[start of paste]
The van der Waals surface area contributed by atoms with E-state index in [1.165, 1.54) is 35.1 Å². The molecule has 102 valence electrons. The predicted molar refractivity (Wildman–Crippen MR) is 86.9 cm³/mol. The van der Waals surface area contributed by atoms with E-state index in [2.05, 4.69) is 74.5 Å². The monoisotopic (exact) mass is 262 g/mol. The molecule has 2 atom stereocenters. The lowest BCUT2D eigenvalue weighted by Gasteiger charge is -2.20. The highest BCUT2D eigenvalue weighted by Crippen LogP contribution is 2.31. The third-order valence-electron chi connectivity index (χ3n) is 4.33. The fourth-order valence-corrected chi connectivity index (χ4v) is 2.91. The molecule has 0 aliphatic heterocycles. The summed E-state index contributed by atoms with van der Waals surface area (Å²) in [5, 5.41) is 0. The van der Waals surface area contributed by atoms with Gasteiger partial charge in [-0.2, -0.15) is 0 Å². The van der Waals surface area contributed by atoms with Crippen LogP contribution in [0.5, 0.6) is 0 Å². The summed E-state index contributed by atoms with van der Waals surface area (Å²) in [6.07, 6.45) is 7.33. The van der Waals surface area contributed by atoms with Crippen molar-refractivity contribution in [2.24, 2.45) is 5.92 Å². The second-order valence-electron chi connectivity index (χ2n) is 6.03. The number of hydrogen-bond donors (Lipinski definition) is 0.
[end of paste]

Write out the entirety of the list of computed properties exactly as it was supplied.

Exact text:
The van der Waals surface area contributed by atoms with E-state index in [1.165, 1.54) is 35.1 Å². The molecule has 102 valence electrons. The predicted molar refractivity (Wildman–Crippen MR) is 86.9 cm³/mol. The van der Waals surface area contributed by atoms with E-state index in [2.05, 4.69) is 74.5 Å². The monoisotopic (exact) mass is 262 g/mol. The molecule has 2 atom stereocenters. The lowest BCUT2D eigenvalue weighted by Gasteiger charge is -2.20. The highest BCUT2D eigenvalue weighted by Crippen LogP contribution is 2.31. The third-order valence-electron chi connectivity index (χ3n) is 4.33. The fourth-order valence-corrected chi connectivity index (χ4v) is 2.91. The molecule has 0 aliphatic heterocycles. The summed E-state index contributed by atoms with van der Waals surface area (Å²) in [5, 5.41) is 0. The van der Waals surface area contributed by atoms with Gasteiger partial charge in [-0.2, -0.15) is 0 Å². The van der Waals surface area contributed by atoms with Crippen LogP contribution in [0.5, 0.6) is 0 Å². The summed E-state index contributed by atoms with van der Waals surface area (Å²) in [6.07, 6.45) is 7.33. The van der Waals surface area contributed by atoms with Crippen molar-refractivity contribution in [2.24, 2.45) is 5.92 Å². The second-order valence-electron chi connectivity index (χ2n) is 6.03. The number of hydrogen-bond donors (Lipinski definition) is 0.